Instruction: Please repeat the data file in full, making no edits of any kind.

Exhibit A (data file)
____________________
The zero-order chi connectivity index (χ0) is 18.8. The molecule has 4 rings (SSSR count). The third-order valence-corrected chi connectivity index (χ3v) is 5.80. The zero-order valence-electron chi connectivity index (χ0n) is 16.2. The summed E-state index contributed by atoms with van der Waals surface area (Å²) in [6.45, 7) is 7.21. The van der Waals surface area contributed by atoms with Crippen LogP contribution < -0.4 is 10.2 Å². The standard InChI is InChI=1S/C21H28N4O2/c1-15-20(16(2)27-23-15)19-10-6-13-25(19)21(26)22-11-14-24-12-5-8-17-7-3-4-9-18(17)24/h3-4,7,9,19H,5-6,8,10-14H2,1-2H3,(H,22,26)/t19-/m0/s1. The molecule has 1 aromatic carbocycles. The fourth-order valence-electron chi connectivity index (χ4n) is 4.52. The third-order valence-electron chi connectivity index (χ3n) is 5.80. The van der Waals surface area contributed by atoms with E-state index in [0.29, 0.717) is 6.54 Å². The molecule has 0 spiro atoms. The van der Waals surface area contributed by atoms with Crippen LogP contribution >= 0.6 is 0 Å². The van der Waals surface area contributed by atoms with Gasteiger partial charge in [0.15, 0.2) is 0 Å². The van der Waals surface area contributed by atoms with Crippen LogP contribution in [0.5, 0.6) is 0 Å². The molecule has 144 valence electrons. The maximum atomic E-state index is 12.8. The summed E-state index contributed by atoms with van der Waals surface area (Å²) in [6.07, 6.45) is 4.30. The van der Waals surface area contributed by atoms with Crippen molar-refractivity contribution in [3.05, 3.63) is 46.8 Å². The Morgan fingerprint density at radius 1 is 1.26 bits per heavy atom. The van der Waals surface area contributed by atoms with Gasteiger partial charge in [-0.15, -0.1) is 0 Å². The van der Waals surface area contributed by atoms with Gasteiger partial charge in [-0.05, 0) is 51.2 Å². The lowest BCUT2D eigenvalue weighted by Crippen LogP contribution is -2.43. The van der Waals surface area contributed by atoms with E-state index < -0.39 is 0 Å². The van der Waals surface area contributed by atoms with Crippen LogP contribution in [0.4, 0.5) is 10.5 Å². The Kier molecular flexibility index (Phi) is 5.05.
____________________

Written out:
The zero-order chi connectivity index (χ0) is 18.8. The molecule has 4 rings (SSSR count). The third-order valence-corrected chi connectivity index (χ3v) is 5.80. The zero-order valence-electron chi connectivity index (χ0n) is 16.2. The summed E-state index contributed by atoms with van der Waals surface area (Å²) in [6.45, 7) is 7.21. The van der Waals surface area contributed by atoms with Crippen LogP contribution < -0.4 is 10.2 Å². The standard InChI is InChI=1S/C21H28N4O2/c1-15-20(16(2)27-23-15)19-10-6-13-25(19)21(26)22-11-14-24-12-5-8-17-7-3-4-9-18(17)24/h3-4,7,9,19H,5-6,8,10-14H2,1-2H3,(H,22,26)/t19-/m0/s1. The molecule has 1 aromatic carbocycles. The fourth-order valence-electron chi connectivity index (χ4n) is 4.52. The third-order valence-electron chi connectivity index (χ3n) is 5.80. The van der Waals surface area contributed by atoms with E-state index in [0.29, 0.717) is 6.54 Å². The molecule has 0 spiro atoms. The van der Waals surface area contributed by atoms with Crippen LogP contribution >= 0.6 is 0 Å². The van der Waals surface area contributed by atoms with Gasteiger partial charge in [0.15, 0.2) is 0 Å². The van der Waals surface area contributed by atoms with Crippen LogP contribution in [0.5, 0.6) is 0 Å². The molecule has 144 valence electrons. The maximum atomic E-state index is 12.8. The summed E-state index contributed by atoms with van der Waals surface area (Å²) in [6.07, 6.45) is 4.30. The van der Waals surface area contributed by atoms with Crippen molar-refractivity contribution in [3.05, 3.63) is 46.8 Å². The Morgan fingerprint density at radius 1 is 1.26 bits per heavy atom. The van der Waals surface area contributed by atoms with Gasteiger partial charge in [-0.15, -0.1) is 0 Å². The van der Waals surface area contributed by atoms with Gasteiger partial charge in [-0.05, 0) is 51.2 Å². The lowest BCUT2D eigenvalue weighted by Crippen LogP contribution is -2.43. The van der Waals surface area contributed by atoms with E-state index < -0.39 is 0 Å². The van der Waals surface area contributed by atoms with Crippen LogP contribution in [0.4, 0.5) is 10.5 Å². The Kier molecular flexibility index (Phi) is 5.05.